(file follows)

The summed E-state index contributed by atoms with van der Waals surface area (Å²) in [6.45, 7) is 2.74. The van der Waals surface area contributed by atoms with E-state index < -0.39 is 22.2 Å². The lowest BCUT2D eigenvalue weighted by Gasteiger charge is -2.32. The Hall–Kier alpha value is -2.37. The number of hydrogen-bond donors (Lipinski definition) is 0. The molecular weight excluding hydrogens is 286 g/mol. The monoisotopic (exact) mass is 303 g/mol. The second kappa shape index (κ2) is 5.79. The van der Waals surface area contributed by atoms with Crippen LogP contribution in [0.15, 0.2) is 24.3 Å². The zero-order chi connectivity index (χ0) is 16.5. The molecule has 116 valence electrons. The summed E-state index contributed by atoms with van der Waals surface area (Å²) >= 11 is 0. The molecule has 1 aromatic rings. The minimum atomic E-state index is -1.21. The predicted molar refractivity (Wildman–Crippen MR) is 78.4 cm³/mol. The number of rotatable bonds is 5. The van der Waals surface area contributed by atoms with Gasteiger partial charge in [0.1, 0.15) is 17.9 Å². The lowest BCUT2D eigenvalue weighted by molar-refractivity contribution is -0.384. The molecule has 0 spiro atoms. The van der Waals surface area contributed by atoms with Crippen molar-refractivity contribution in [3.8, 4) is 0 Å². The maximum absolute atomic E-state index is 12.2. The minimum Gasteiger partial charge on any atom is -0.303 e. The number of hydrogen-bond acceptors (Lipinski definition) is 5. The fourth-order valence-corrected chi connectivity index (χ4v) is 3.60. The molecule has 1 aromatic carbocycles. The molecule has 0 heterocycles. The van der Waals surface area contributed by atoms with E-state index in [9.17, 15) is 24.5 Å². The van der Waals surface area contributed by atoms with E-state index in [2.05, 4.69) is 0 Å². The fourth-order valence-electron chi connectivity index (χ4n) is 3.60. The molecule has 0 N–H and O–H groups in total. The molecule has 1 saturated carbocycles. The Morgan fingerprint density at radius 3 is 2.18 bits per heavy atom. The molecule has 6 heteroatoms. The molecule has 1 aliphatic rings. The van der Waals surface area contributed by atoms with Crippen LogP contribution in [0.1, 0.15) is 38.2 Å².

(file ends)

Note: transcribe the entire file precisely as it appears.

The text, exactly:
The summed E-state index contributed by atoms with van der Waals surface area (Å²) in [6.45, 7) is 2.74. The van der Waals surface area contributed by atoms with E-state index < -0.39 is 22.2 Å². The lowest BCUT2D eigenvalue weighted by Gasteiger charge is -2.32. The Hall–Kier alpha value is -2.37. The number of hydrogen-bond donors (Lipinski definition) is 0. The molecular weight excluding hydrogens is 286 g/mol. The monoisotopic (exact) mass is 303 g/mol. The second kappa shape index (κ2) is 5.79. The van der Waals surface area contributed by atoms with Crippen LogP contribution in [0.15, 0.2) is 24.3 Å². The zero-order chi connectivity index (χ0) is 16.5. The molecule has 116 valence electrons. The summed E-state index contributed by atoms with van der Waals surface area (Å²) >= 11 is 0. The molecule has 1 aromatic rings. The minimum atomic E-state index is -1.21. The predicted molar refractivity (Wildman–Crippen MR) is 78.4 cm³/mol. The number of rotatable bonds is 5. The van der Waals surface area contributed by atoms with Gasteiger partial charge in [0.1, 0.15) is 17.9 Å². The lowest BCUT2D eigenvalue weighted by molar-refractivity contribution is -0.384. The molecule has 0 spiro atoms. The van der Waals surface area contributed by atoms with Crippen molar-refractivity contribution in [3.8, 4) is 0 Å². The maximum absolute atomic E-state index is 12.2. The minimum Gasteiger partial charge on any atom is -0.303 e. The number of hydrogen-bond acceptors (Lipinski definition) is 5. The fourth-order valence-corrected chi connectivity index (χ4v) is 3.60. The molecule has 1 aromatic carbocycles. The molecule has 0 heterocycles. The van der Waals surface area contributed by atoms with E-state index in [9.17, 15) is 24.5 Å². The van der Waals surface area contributed by atoms with E-state index in [2.05, 4.69) is 0 Å². The fourth-order valence-electron chi connectivity index (χ4n) is 3.60. The molecule has 0 N–H and O–H groups in total. The molecule has 1 saturated carbocycles. The Morgan fingerprint density at radius 3 is 2.18 bits per heavy atom. The molecule has 6 heteroatoms. The molecule has 1 aliphatic rings. The van der Waals surface area contributed by atoms with Crippen LogP contribution in [0.1, 0.15) is 38.2 Å².